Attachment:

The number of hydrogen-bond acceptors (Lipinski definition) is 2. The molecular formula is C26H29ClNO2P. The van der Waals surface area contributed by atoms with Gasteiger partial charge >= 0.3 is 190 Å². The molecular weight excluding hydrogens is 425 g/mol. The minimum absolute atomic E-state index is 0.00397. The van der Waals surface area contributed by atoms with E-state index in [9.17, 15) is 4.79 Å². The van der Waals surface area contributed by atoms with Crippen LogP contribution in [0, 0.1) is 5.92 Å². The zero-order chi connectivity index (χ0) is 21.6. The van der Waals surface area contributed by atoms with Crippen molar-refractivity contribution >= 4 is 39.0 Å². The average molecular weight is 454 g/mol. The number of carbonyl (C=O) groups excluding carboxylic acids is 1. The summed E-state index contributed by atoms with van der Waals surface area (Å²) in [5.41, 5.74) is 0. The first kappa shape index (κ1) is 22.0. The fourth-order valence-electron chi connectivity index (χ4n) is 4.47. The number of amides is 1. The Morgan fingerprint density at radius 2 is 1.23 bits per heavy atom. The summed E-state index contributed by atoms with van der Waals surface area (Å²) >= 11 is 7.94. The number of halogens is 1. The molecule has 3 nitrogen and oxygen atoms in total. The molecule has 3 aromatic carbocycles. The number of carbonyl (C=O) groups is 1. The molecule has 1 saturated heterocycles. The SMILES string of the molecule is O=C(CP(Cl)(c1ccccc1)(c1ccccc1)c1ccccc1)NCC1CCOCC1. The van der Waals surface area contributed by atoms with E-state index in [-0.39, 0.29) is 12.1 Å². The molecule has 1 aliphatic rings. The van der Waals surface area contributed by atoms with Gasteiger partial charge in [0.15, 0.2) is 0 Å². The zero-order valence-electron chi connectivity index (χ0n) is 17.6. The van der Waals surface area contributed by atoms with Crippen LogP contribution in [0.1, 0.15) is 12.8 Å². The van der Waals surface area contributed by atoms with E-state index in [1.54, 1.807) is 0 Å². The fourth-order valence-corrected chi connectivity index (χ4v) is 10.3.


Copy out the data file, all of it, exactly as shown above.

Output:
The number of hydrogen-bond acceptors (Lipinski definition) is 2. The molecular formula is C26H29ClNO2P. The van der Waals surface area contributed by atoms with Gasteiger partial charge >= 0.3 is 190 Å². The molecular weight excluding hydrogens is 425 g/mol. The minimum absolute atomic E-state index is 0.00397. The van der Waals surface area contributed by atoms with E-state index in [9.17, 15) is 4.79 Å². The van der Waals surface area contributed by atoms with Crippen LogP contribution in [0, 0.1) is 5.92 Å². The zero-order chi connectivity index (χ0) is 21.6. The van der Waals surface area contributed by atoms with Crippen molar-refractivity contribution >= 4 is 39.0 Å². The average molecular weight is 454 g/mol. The number of carbonyl (C=O) groups excluding carboxylic acids is 1. The summed E-state index contributed by atoms with van der Waals surface area (Å²) in [5.41, 5.74) is 0. The first kappa shape index (κ1) is 22.0. The fourth-order valence-electron chi connectivity index (χ4n) is 4.47. The number of amides is 1. The Morgan fingerprint density at radius 2 is 1.23 bits per heavy atom. The summed E-state index contributed by atoms with van der Waals surface area (Å²) >= 11 is 7.94. The number of halogens is 1. The molecule has 3 nitrogen and oxygen atoms in total. The molecule has 3 aromatic carbocycles. The number of carbonyl (C=O) groups is 1. The molecule has 1 saturated heterocycles. The SMILES string of the molecule is O=C(CP(Cl)(c1ccccc1)(c1ccccc1)c1ccccc1)NCC1CCOCC1. The van der Waals surface area contributed by atoms with E-state index in [-0.39, 0.29) is 12.1 Å². The molecule has 1 aliphatic rings. The van der Waals surface area contributed by atoms with Gasteiger partial charge in [0.15, 0.2) is 0 Å². The zero-order valence-electron chi connectivity index (χ0n) is 17.6. The van der Waals surface area contributed by atoms with Crippen LogP contribution in [0.1, 0.15) is 12.8 Å². The van der Waals surface area contributed by atoms with E-state index in [1.54, 1.807) is 0 Å². The fourth-order valence-corrected chi connectivity index (χ4v) is 10.3.